the World Health Organizations’ World Alliance for Patient Safety and regularly addresses the U.S.
Congress on patient safety issues. He is Senior Vice President of Patient Safety and Quality and Director
of the Armstrong Institute for Patient Safety and Quality at Johns Hopkins Medicine. Dr. Pronovost blogs
about eliminating preventable patient harm and achieving low-cost outcomes at his blog
Points from Pronovost
Stephen Raab, MD
Dr. Raab is Professor of Pathology, University of Washington, Seattle, Washington. Dr. Raab practices
anatomic pathology and performs health services research in laboratory medicine patient safety, culture, and
implementation and dissemination science. Dr. Raab and his team have received funding from AHRQ, Centers
for Disease Control and Prevention, Jewish Healthcare Foundation, and College of American Pathologists (CAP).
Dr. Raab has received the international Papanicolaou Award and the CAP Lansky and Humanitarian Awards for his
national and international focus on laboratory medicine quality outcomes and commitment to patient care.
Dr. Raab received his undergraduate degree in philosophy at the University of Pennsylvania and his medical
degree at the State University of New York at Syracuse. His postgraduate training was completed at
Washington University, East Carolina University, and Stanford University. Dr. Raab has published over
190 articles on quality and safety in diagnostic testing and is the Editor-in-Chief of Pathology and
Laboratory Medicine. His current research involves the implementation of Lean practices, transformational
leadership, and the development of simulation training in diagnostic testing services.
William M. Sage, MD, JD
Dr. Sage, an authority on health law and policy, is Vice Provost for Health Affairs and James R. Dougherty
Chair for Faculty Excellence at the University of Texas at Austin. He is a member of the Institute of
Medicine of the National Academies and serves on the Fellows Council of the Hastings Center on bioethics
and the editorial board of Health Affairs. He holds degrees from Harvard and Stanford and has practice
experience in both medicine and law. In 1993, he headed four working groups of the Clinton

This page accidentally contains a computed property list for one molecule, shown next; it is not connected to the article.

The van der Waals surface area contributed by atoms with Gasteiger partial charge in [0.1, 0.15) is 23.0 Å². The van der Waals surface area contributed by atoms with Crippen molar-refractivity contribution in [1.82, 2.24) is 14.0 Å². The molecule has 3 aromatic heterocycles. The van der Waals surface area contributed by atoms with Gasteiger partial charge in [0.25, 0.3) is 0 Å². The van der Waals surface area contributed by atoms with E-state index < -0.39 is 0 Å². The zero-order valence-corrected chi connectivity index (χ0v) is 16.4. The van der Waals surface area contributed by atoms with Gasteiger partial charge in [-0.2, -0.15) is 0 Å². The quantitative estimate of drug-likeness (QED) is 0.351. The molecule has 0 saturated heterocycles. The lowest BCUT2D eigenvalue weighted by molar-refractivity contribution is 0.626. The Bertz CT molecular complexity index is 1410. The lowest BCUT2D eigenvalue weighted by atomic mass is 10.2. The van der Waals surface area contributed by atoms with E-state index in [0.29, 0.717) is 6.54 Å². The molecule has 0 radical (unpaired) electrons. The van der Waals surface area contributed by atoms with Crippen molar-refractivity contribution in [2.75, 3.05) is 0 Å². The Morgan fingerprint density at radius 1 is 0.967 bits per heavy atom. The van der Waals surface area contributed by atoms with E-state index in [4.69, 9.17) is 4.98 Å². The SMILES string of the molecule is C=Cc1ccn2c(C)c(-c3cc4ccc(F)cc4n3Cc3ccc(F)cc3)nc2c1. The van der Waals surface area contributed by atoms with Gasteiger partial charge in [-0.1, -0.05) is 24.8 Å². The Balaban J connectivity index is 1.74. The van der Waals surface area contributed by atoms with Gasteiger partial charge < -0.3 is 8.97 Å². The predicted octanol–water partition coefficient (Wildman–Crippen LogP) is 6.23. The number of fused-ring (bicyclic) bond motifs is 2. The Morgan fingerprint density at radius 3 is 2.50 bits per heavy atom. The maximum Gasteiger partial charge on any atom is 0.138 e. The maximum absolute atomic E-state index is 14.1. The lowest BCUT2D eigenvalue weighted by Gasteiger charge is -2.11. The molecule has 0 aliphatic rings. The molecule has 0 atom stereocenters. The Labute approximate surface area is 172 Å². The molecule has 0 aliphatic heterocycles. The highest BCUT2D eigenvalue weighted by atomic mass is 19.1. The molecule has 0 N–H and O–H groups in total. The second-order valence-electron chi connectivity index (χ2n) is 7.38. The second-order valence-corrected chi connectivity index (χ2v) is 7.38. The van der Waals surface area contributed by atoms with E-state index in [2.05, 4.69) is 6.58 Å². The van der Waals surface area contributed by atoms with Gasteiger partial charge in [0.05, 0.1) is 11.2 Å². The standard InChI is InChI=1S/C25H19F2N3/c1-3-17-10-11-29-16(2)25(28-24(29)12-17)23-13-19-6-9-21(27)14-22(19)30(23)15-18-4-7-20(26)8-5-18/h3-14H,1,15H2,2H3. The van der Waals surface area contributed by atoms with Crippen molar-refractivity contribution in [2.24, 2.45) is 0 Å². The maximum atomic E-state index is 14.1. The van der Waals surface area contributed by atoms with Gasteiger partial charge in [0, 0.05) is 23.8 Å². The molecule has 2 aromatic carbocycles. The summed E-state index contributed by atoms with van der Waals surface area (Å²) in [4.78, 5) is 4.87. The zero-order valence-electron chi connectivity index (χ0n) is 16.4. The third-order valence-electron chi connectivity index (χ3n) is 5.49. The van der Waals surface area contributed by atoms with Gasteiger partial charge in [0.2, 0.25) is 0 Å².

Administration's Task Force on Health Care Reform.
Before joining the UT faculty in 2006, he was professor of law at Columbia University, and has had visiting
appointments at Yale, Harvard, and Duke. Dr. Sage's edited books include Medical Malpractice and the U.S. Health
Care System and Uncertain Times: Kenneth Arrow and the Changing Economics of Health Care. He has written over
125 articles in publications such as JAMA, Health Affairs, the Journal of Health Politics, Policy and Law, and
the law reviews of Columbia, Duke, Georgetown, Texas, and Vanderbilt.
Eduardo Salas, PhD
Dr. Salas is University Trustee Chair and Pegasus Professor of Psychology at the University of Central Florida (UCF). He is also Program Director for Human Systems Integration Research Department at UCF's Institute for Simulation & Training. Previously, he was a Senior Research Psychologist and Head of the Training Technology Development Branch of NAVAIR Orlando for 15 years.
Salas has co-authored over 350 journal articles and book chapters and has
co-edited over 20 books. He has been on 20 editorial boards, was Editor of Human Factors, and is currently
Associate Editor for the Journal of
Applied Psychology. In addition, he has edited three Special Issues (on
training, patient safety, and decision making in complex environments) for the Human Factors journal. He has edited
other Special Issues on team training and performance and training evaluation (Military Psychology), shared cognition (Journal of Organizational Behavior), and
simulation and training (International
Journal of Aviation Psychology). He is also very active with Society for
Industrial and Organizational Psychology (SIOP). He is currently the President
of the Society and Series Editor of the Organizational Frontier book series.
Dr. Salas is a Fellow of the American Psychological Association (SIOP and
Divisions 19, 21 & 49), the Human Factors and Ergonomics Society, and the
Association for Psychological Science. In 1984, he received his PhD in
industrial and organizational psychology from Old Dominion University.
His expertise includes helping organizations foster teamwork, design and implement team training strategies, facilitate training effectiveness, manage decision making under stress, develop performance measurement tools, and design learning- and simulation-based environments. He is currently working on designing tools, instructional strategies, and techniques to minimize human errors in aviation, law enforcement, and medical environments.